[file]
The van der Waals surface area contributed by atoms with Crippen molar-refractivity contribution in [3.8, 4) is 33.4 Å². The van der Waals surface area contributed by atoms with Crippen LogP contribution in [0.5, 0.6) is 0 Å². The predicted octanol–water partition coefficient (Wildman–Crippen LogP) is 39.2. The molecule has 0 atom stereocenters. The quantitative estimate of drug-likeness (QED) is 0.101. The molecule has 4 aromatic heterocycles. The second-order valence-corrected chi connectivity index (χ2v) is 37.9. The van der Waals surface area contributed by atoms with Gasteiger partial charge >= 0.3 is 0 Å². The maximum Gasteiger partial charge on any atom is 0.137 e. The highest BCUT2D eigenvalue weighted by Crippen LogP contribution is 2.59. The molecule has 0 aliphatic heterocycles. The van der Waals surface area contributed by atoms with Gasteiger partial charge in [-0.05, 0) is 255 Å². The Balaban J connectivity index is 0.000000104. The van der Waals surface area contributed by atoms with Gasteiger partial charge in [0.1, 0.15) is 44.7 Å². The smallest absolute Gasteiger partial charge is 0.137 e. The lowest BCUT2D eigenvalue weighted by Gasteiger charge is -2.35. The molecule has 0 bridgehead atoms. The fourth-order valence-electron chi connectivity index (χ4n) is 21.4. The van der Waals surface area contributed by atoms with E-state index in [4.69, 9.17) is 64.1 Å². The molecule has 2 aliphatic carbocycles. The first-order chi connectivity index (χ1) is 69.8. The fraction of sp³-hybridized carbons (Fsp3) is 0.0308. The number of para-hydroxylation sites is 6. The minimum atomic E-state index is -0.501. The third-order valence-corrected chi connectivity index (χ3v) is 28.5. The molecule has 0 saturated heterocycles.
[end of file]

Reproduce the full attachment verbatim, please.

The van der Waals surface area contributed by atoms with Crippen molar-refractivity contribution in [3.8, 4) is 33.4 Å². The van der Waals surface area contributed by atoms with Crippen LogP contribution in [0.5, 0.6) is 0 Å². The predicted octanol–water partition coefficient (Wildman–Crippen LogP) is 39.2. The molecule has 0 atom stereocenters. The quantitative estimate of drug-likeness (QED) is 0.101. The molecule has 4 aromatic heterocycles. The second-order valence-corrected chi connectivity index (χ2v) is 37.9. The van der Waals surface area contributed by atoms with Gasteiger partial charge >= 0.3 is 0 Å². The maximum Gasteiger partial charge on any atom is 0.137 e. The highest BCUT2D eigenvalue weighted by Crippen LogP contribution is 2.59. The molecule has 0 aliphatic heterocycles. The van der Waals surface area contributed by atoms with Gasteiger partial charge in [-0.05, 0) is 255 Å². The Balaban J connectivity index is 0.000000104. The van der Waals surface area contributed by atoms with Gasteiger partial charge in [0.1, 0.15) is 44.7 Å². The smallest absolute Gasteiger partial charge is 0.137 e. The lowest BCUT2D eigenvalue weighted by Gasteiger charge is -2.35. The molecule has 0 bridgehead atoms. The fourth-order valence-electron chi connectivity index (χ4n) is 21.4. The van der Waals surface area contributed by atoms with E-state index in [4.69, 9.17) is 64.1 Å². The molecule has 2 aliphatic carbocycles. The first-order chi connectivity index (χ1) is 69.8. The fraction of sp³-hybridized carbons (Fsp3) is 0.0308. The number of para-hydroxylation sites is 6. The minimum atomic E-state index is -0.501. The third-order valence-corrected chi connectivity index (χ3v) is 28.5. The molecule has 0 saturated heterocycles.